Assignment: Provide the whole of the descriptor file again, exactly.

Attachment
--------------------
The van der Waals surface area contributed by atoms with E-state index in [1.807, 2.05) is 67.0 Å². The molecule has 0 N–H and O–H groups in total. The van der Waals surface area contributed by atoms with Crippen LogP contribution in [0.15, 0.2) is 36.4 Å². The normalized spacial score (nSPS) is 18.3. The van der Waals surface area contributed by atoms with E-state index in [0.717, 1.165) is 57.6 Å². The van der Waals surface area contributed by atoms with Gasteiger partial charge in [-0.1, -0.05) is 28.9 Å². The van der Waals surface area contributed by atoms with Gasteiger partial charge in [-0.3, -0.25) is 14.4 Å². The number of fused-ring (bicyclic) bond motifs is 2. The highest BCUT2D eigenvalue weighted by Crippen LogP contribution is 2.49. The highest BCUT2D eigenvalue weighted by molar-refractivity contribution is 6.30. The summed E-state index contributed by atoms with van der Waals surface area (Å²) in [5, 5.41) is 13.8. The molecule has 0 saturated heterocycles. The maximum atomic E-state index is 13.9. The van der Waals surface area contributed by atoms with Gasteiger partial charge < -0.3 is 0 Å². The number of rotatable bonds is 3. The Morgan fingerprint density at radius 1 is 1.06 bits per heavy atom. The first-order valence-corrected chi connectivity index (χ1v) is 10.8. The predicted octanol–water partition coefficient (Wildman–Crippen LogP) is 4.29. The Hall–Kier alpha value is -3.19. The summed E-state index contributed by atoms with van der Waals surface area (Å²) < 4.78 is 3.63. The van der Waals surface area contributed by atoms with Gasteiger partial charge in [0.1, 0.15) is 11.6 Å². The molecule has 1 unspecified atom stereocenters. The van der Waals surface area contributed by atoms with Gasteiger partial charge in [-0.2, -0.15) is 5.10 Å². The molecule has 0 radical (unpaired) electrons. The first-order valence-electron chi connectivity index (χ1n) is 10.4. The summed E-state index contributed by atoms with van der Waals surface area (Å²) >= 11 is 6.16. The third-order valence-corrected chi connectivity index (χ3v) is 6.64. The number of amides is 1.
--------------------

The van der Waals surface area contributed by atoms with E-state index in [1.807, 2.05) is 67.0 Å². The molecule has 0 N–H and O–H groups in total. The van der Waals surface area contributed by atoms with Crippen LogP contribution in [0.15, 0.2) is 36.4 Å². The normalized spacial score (nSPS) is 18.3. The van der Waals surface area contributed by atoms with E-state index in [0.717, 1.165) is 57.6 Å². The van der Waals surface area contributed by atoms with Gasteiger partial charge in [-0.1, -0.05) is 28.9 Å². The van der Waals surface area contributed by atoms with Gasteiger partial charge in [-0.3, -0.25) is 14.4 Å². The number of fused-ring (bicyclic) bond motifs is 2. The highest BCUT2D eigenvalue weighted by Crippen LogP contribution is 2.49. The highest BCUT2D eigenvalue weighted by molar-refractivity contribution is 6.30. The summed E-state index contributed by atoms with van der Waals surface area (Å²) in [5, 5.41) is 13.8. The molecule has 0 saturated heterocycles. The maximum atomic E-state index is 13.9. The van der Waals surface area contributed by atoms with Gasteiger partial charge < -0.3 is 0 Å². The number of rotatable bonds is 3. The Morgan fingerprint density at radius 1 is 1.06 bits per heavy atom. The first-order valence-corrected chi connectivity index (χ1v) is 10.8. The predicted octanol–water partition coefficient (Wildman–Crippen LogP) is 4.29. The Hall–Kier alpha value is -3.19. The summed E-state index contributed by atoms with van der Waals surface area (Å²) < 4.78 is 3.63. The van der Waals surface area contributed by atoms with Gasteiger partial charge in [0.1, 0.15) is 11.6 Å². The molecule has 1 unspecified atom stereocenters. The van der Waals surface area contributed by atoms with Gasteiger partial charge in [-0.2, -0.15) is 5.10 Å². The molecule has 0 radical (unpaired) electrons. The first-order valence-electron chi connectivity index (χ1n) is 10.4. The summed E-state index contributed by atoms with van der Waals surface area (Å²) >= 11 is 6.16. The third-order valence-corrected chi connectivity index (χ3v) is 6.64. The number of amides is 1.